Sounds (Part One)


The bringer of joy and the bane of my life. I couldn’t live without music. I have extensive and eclectic playlists. I love the sounds of my children’s laughter, or the birdsong at dusk that floats through my attic window on a warm summer’s evening. I like the comforting drone of a distant lawn mower, or the fat crooning of the content pigeon, who rests in my cherry tree. Other than laughter, human noises such as the shout of man or the tap of shoe on the pavement make me deeply uneasy. The noise a human mouth makes when it chews, slurps, sips or swallows pains me. I can’t bear it. I simply cannot BEAR it. It’s an everyday painful occurrence as everyday someone eats in front of me. Not their fault of course as they need to eat, but it’s not mine either, so I’ve stopped apologising for my reaction.

For years and years I put up with it and said nothing even though it was torturous. Different food types cause different levels of pain. Kettle chips are the worst, closely followed by a cup of tea – why must you gulp it? Can’t you just sip it normally? The chomp of a Digestive biscuit; the sucking of soup from a spoon; the distinctive crunch of beansprouts assault my auditory sense in a particularly unpleasant way. For God’s sake. Why can’t you do it more QUIETLY? Masticating mouths make me want to run away, or commit murder or stab my own eyes with a fork. It’s a legacy of course. My irrational hatred of sounds are a legacy of child sexual abuse.

CSA isn’t just about touch. It is the assault of all senses. It is violation of the soul. Sounds were inescapable during the abuse. I could detach from self whilst he did what he did and not feel it in quite the same way, but I would never escape the sounds. Or smells. I became skilled at detaching – I had methods that worked but sounds and smells were pervasive. I was alert to everything. The wet sounds, which to me sounded like the sounds of someone eating, were connected to the discomfort and pain felt in my own body. They were made in part by my own body. And his.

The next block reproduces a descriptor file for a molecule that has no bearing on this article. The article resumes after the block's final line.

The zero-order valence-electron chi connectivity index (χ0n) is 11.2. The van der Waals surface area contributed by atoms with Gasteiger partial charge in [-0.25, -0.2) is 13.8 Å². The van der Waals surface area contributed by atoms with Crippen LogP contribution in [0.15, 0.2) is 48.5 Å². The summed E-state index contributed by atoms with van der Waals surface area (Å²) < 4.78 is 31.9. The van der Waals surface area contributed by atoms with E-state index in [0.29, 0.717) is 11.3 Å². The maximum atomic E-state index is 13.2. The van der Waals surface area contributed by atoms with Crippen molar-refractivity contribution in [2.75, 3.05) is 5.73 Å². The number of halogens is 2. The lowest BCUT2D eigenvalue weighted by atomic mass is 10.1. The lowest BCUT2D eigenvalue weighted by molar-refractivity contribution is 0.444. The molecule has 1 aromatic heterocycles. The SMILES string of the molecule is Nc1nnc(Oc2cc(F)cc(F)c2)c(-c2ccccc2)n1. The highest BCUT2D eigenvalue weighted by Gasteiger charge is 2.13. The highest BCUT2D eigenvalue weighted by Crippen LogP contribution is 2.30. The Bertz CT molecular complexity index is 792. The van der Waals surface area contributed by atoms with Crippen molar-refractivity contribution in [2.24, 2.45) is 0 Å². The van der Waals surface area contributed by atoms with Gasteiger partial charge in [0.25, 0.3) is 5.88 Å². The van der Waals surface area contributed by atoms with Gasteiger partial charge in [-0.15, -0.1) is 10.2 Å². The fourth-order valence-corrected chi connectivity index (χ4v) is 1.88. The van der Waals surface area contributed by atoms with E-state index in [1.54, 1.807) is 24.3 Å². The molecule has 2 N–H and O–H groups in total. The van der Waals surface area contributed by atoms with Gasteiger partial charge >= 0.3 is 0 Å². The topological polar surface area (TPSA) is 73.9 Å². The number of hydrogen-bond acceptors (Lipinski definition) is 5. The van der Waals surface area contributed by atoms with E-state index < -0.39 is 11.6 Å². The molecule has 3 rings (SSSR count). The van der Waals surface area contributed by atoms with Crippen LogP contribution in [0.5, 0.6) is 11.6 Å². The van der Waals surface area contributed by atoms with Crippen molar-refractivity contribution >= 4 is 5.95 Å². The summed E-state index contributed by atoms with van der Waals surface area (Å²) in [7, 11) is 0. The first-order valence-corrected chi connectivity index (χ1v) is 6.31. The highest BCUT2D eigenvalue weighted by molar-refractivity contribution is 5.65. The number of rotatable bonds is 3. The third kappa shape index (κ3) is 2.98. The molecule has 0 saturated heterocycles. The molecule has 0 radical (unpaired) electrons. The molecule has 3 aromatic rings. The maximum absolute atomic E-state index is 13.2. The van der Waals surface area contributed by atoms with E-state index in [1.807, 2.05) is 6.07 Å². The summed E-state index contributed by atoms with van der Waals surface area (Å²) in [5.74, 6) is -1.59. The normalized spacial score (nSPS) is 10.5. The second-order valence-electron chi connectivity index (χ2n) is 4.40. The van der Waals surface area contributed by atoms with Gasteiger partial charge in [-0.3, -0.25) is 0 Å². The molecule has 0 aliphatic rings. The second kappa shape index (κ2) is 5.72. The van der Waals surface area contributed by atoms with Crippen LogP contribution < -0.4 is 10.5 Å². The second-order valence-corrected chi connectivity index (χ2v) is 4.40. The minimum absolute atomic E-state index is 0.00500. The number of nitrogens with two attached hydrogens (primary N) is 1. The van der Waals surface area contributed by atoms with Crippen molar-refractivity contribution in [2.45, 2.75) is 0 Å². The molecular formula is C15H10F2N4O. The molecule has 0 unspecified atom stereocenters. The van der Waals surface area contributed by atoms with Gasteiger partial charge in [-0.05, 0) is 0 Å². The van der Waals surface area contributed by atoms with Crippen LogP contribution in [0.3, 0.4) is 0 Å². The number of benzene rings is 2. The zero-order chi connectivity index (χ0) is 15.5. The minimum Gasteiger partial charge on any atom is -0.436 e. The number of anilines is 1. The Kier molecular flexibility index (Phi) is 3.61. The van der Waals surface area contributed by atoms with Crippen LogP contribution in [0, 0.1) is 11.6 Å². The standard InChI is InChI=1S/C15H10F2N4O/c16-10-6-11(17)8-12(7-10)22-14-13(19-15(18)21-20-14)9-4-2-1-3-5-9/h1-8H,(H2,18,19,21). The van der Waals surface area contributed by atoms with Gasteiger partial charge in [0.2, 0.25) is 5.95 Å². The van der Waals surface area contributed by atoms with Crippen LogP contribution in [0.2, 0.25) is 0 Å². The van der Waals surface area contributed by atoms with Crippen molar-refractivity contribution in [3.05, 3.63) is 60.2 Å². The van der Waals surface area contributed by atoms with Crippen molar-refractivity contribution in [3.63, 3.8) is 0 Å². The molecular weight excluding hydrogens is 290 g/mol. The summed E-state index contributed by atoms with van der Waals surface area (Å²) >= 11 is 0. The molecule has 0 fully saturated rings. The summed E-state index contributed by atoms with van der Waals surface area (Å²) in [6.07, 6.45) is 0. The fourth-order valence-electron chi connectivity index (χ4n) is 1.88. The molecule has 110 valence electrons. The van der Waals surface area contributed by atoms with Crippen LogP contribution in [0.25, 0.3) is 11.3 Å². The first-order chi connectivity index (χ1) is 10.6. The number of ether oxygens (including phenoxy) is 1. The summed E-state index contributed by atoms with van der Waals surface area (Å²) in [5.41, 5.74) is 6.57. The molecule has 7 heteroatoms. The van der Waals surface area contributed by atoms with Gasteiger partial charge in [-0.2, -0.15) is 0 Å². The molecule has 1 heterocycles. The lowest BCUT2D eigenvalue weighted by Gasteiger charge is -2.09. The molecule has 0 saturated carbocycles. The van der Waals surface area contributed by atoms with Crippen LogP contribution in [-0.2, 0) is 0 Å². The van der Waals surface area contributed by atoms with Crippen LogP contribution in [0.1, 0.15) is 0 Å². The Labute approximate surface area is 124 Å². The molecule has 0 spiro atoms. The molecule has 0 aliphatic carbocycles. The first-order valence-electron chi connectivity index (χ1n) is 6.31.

As a child I connected what was happening, that made no sense, to things that did make sense. I didn’t understand the sexual act. I was not supposed to. I was a child. Our brains and bodies are yet to develop in this respect and we just don’t comprehend it. So we connect it to things that do make sense. Eating made sense. Abuse didn’t.

Sounds would indicate how safe, or not I was. I became hypervigilant; I was alert to the whereabouts of others in my house and kept up an internal dialogue documenting sounds. She’s just opened the kitchen cupboard. That’s the back door. He’s turned on the bathroom light. Now she’s turned on the tap. I listened out for his car, his voice, his heavy tread on the stair or the clearing of his throat, the creak of my door. Sounds indicated what was likely to happen, what was happening and how long there was left to endure it.

I don’t like to hear men breathe. Breathing. The breathing, his, was wrong. It was uneven and jagged. It would catch in his throat like freshly cut fingernails on a cashmere jumper. It was panting like my dog sitting in the hot sun. Stop! I wanted to say as a child. Stop. Stop breathing. But I never did. I never said a word. I stayed silent and listened for his breath to settle and quieten as this would indicate that it was nearly over.